By the time I got done filming the reemergence of our chicken into the world our server had returned with an entire bar’s worth of food. Only this bar was topped with ingredients for a unique Vietnamese dish served in Hanoi – and only in one place in Hanoi. Mr. Ong recently made a trip to this exact destination – which only serves this one dish, incidentally – and came back with an edible treasure. This was my favorite part of the whole experience.
It’s called “Cha ca la vong” when it’s all put together. It’s prepared tableside though to integrate the fresh herbs – cilantro, dill, scallions, and Thai chiles, along with peanuts – with the tender but firm rice noodles. This was all mixed in a bowl with Californian sea bass coated in tumeric and nuoc cham sauce and then placed on the table. In Hanoi a separate pot on the bar rages with fire to cook the white fish, but unfortunately we have Fire Marshals here in San Francisco. It was already a Hollywood production, though. I didn’t need the screen to catch fire just to prove the food was authentic. It spoke quite clearly for itself.
The Szechuan green beans are legend, and jasmine rice, like a champion, balances everything out. There was one more thing though and it was everyone else’s favorite: Javanese chili prawns soaked in rice and coconut milks, lemongrass, ginger, Thai basil and a spicy kaffir lime sauce, mixed with the rice or eaten alone, oh my! It was time to go home.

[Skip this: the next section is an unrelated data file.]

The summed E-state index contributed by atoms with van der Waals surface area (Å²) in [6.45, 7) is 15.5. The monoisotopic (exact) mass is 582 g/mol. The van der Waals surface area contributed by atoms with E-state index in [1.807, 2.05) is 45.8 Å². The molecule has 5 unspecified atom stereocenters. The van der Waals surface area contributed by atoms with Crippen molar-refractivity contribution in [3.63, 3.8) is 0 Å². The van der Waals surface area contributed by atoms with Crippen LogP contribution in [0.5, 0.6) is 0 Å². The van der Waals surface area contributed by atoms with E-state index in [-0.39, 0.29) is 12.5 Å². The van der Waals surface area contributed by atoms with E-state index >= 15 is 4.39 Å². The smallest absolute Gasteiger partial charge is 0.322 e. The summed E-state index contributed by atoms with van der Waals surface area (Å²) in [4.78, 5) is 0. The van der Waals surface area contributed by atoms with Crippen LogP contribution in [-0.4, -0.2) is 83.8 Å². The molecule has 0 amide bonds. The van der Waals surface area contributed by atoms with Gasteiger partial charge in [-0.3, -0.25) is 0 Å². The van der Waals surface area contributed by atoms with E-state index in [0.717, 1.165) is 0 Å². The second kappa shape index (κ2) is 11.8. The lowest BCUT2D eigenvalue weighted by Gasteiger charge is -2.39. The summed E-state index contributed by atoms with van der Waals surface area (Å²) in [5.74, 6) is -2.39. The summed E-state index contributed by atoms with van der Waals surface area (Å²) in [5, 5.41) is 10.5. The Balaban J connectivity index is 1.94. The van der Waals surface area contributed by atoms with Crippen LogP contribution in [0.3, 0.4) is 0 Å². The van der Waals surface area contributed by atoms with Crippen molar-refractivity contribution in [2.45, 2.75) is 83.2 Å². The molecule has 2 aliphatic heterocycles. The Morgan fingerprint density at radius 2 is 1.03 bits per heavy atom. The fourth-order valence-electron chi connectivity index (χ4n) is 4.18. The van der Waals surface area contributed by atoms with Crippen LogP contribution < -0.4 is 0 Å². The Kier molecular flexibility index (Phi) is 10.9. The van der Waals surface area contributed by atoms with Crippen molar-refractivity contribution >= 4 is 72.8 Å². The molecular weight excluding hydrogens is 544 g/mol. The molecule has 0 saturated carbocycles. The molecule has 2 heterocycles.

But when another round of plates was collected yet another was produced, and we sat just a little anxious now at what might come out of the kitchen. It could have been anything. Could we eat more? We knew we’d try.
That’s when we found out how good the espressos and cappuccinos are. Betelnut also offers a coffee parfait, which normally I would throw myself at, hands and knees, but I was not bold enough to go beyond the espresso. Dessert, without doubt, was on its way.
Try the mocha chocolate lava cake if you like the way it sounds. It’s much better than that, too. Richer, creamier, and with more explosion! It’s served warm (gasp), with homemade strawberry ice cream and a chocolate chip cookie. If you like tapioca, go for the coconut pudding. It has a delicious surprise at the bottom. Want something lighter? The Hiromi Red plum sorbet is smooth, elegant, and just the thing to end off the meal of a lifetime (or the meal of a month, or the week).
We were offered warm towels with fresh lemon slices to cleanse our hands, but the food had already achieved a similar effect on my soul. Does this seem over the top? It was.
Betelnut is a slamming hangout at night, too. Fortunately, we went during lunch and did not feel compelled to rush out of our luxury booth. Instead we enjoyed the warmth of dim orange and red lights against plush leather seats and bamboo dividers while our minds, no less than our bodies, began to digest. We had found a new favorite restaurant.
Betelnut is located at 2030 Union Street. You can make reservations @ 415 929 8855 or even here.
Watch the cracking of the Beggar’s Chicken and the Cha ca la vong and read more of my writing here.